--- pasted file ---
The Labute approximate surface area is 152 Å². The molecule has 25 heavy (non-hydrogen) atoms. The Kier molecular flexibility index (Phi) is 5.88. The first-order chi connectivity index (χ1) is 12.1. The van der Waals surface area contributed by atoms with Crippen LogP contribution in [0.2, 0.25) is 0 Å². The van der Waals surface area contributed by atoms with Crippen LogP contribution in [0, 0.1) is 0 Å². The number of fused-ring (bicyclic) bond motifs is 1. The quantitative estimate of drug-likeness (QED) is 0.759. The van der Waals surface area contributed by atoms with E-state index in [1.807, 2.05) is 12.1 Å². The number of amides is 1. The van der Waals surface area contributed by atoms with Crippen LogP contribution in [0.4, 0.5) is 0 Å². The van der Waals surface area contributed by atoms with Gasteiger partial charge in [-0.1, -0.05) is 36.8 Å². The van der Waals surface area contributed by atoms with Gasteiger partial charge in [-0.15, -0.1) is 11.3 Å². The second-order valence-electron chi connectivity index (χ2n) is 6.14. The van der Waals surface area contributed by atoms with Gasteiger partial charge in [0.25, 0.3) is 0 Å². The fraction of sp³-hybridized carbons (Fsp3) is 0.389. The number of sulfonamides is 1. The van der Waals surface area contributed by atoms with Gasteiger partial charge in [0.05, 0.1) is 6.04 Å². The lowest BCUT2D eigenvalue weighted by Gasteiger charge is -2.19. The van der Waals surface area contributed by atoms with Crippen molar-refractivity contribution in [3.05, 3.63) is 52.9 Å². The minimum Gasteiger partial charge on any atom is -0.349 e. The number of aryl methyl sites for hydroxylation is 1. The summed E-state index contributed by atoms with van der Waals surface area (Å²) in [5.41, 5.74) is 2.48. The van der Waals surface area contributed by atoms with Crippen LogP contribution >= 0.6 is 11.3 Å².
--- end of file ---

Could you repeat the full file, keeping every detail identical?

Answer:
The Labute approximate surface area is 152 Å². The molecule has 25 heavy (non-hydrogen) atoms. The Kier molecular flexibility index (Phi) is 5.88. The first-order chi connectivity index (χ1) is 12.1. The van der Waals surface area contributed by atoms with Crippen LogP contribution in [0.2, 0.25) is 0 Å². The van der Waals surface area contributed by atoms with Crippen LogP contribution in [0, 0.1) is 0 Å². The number of fused-ring (bicyclic) bond motifs is 1. The quantitative estimate of drug-likeness (QED) is 0.759. The van der Waals surface area contributed by atoms with E-state index in [1.807, 2.05) is 12.1 Å². The number of amides is 1. The van der Waals surface area contributed by atoms with Crippen LogP contribution in [0.4, 0.5) is 0 Å². The van der Waals surface area contributed by atoms with Gasteiger partial charge in [-0.1, -0.05) is 36.8 Å². The van der Waals surface area contributed by atoms with Gasteiger partial charge in [-0.15, -0.1) is 11.3 Å². The second-order valence-electron chi connectivity index (χ2n) is 6.14. The van der Waals surface area contributed by atoms with Gasteiger partial charge in [0.25, 0.3) is 0 Å². The fraction of sp³-hybridized carbons (Fsp3) is 0.389. The number of sulfonamides is 1. The van der Waals surface area contributed by atoms with Gasteiger partial charge in [0.05, 0.1) is 6.04 Å². The lowest BCUT2D eigenvalue weighted by Gasteiger charge is -2.19. The van der Waals surface area contributed by atoms with Crippen molar-refractivity contribution in [3.05, 3.63) is 52.9 Å². The minimum Gasteiger partial charge on any atom is -0.349 e. The number of aryl methyl sites for hydroxylation is 1. The summed E-state index contributed by atoms with van der Waals surface area (Å²) in [5.41, 5.74) is 2.48. The van der Waals surface area contributed by atoms with Crippen LogP contribution >= 0.6 is 11.3 Å².